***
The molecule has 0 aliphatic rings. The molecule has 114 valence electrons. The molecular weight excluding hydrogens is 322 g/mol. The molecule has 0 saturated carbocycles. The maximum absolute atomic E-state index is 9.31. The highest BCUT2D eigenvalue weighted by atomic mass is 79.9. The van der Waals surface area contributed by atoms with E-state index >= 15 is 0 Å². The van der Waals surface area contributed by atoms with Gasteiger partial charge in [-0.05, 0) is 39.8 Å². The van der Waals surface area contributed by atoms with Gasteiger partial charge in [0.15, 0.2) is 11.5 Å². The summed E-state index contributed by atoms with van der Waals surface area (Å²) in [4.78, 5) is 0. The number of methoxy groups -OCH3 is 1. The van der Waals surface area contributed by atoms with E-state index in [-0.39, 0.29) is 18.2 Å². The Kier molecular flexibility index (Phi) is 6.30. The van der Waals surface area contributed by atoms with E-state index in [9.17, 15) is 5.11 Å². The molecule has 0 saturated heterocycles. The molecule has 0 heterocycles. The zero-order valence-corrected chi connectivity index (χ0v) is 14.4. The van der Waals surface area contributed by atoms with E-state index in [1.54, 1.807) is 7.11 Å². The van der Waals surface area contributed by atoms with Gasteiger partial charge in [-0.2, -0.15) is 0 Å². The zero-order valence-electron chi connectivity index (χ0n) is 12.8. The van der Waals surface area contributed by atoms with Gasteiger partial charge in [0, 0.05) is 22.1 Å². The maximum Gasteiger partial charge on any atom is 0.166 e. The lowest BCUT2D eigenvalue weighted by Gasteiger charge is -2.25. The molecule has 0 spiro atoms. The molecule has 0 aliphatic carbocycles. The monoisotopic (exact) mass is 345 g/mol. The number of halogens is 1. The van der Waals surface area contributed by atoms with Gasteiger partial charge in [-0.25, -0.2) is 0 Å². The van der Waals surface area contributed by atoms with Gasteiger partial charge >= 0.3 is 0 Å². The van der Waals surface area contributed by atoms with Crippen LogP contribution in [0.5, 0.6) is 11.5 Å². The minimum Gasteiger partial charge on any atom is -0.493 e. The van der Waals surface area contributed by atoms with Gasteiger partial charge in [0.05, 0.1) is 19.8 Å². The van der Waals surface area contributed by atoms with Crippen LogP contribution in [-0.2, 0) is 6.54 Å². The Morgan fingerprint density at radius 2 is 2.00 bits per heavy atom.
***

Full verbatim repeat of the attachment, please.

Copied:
The molecule has 0 aliphatic rings. The molecule has 114 valence electrons. The molecular weight excluding hydrogens is 322 g/mol. The molecule has 0 saturated carbocycles. The maximum absolute atomic E-state index is 9.31. The highest BCUT2D eigenvalue weighted by atomic mass is 79.9. The van der Waals surface area contributed by atoms with E-state index >= 15 is 0 Å². The van der Waals surface area contributed by atoms with Gasteiger partial charge in [-0.05, 0) is 39.8 Å². The van der Waals surface area contributed by atoms with Gasteiger partial charge in [0.15, 0.2) is 11.5 Å². The summed E-state index contributed by atoms with van der Waals surface area (Å²) in [4.78, 5) is 0. The number of methoxy groups -OCH3 is 1. The van der Waals surface area contributed by atoms with E-state index in [-0.39, 0.29) is 18.2 Å². The Kier molecular flexibility index (Phi) is 6.30. The van der Waals surface area contributed by atoms with E-state index in [9.17, 15) is 5.11 Å². The molecule has 0 saturated heterocycles. The molecule has 0 heterocycles. The zero-order valence-corrected chi connectivity index (χ0v) is 14.4. The van der Waals surface area contributed by atoms with E-state index in [1.54, 1.807) is 7.11 Å². The van der Waals surface area contributed by atoms with Gasteiger partial charge in [-0.2, -0.15) is 0 Å². The zero-order valence-electron chi connectivity index (χ0n) is 12.8. The van der Waals surface area contributed by atoms with Gasteiger partial charge in [0, 0.05) is 22.1 Å². The maximum Gasteiger partial charge on any atom is 0.166 e. The lowest BCUT2D eigenvalue weighted by Gasteiger charge is -2.25. The molecule has 0 spiro atoms. The molecule has 0 aliphatic carbocycles. The monoisotopic (exact) mass is 345 g/mol. The number of halogens is 1. The van der Waals surface area contributed by atoms with Gasteiger partial charge in [-0.25, -0.2) is 0 Å². The van der Waals surface area contributed by atoms with Gasteiger partial charge >= 0.3 is 0 Å². The van der Waals surface area contributed by atoms with Crippen LogP contribution in [0.5, 0.6) is 11.5 Å². The minimum Gasteiger partial charge on any atom is -0.493 e. The van der Waals surface area contributed by atoms with Gasteiger partial charge in [0.05, 0.1) is 19.8 Å². The van der Waals surface area contributed by atoms with Crippen LogP contribution in [-0.2, 0) is 6.54 Å². The Morgan fingerprint density at radius 2 is 2.00 bits per heavy atom.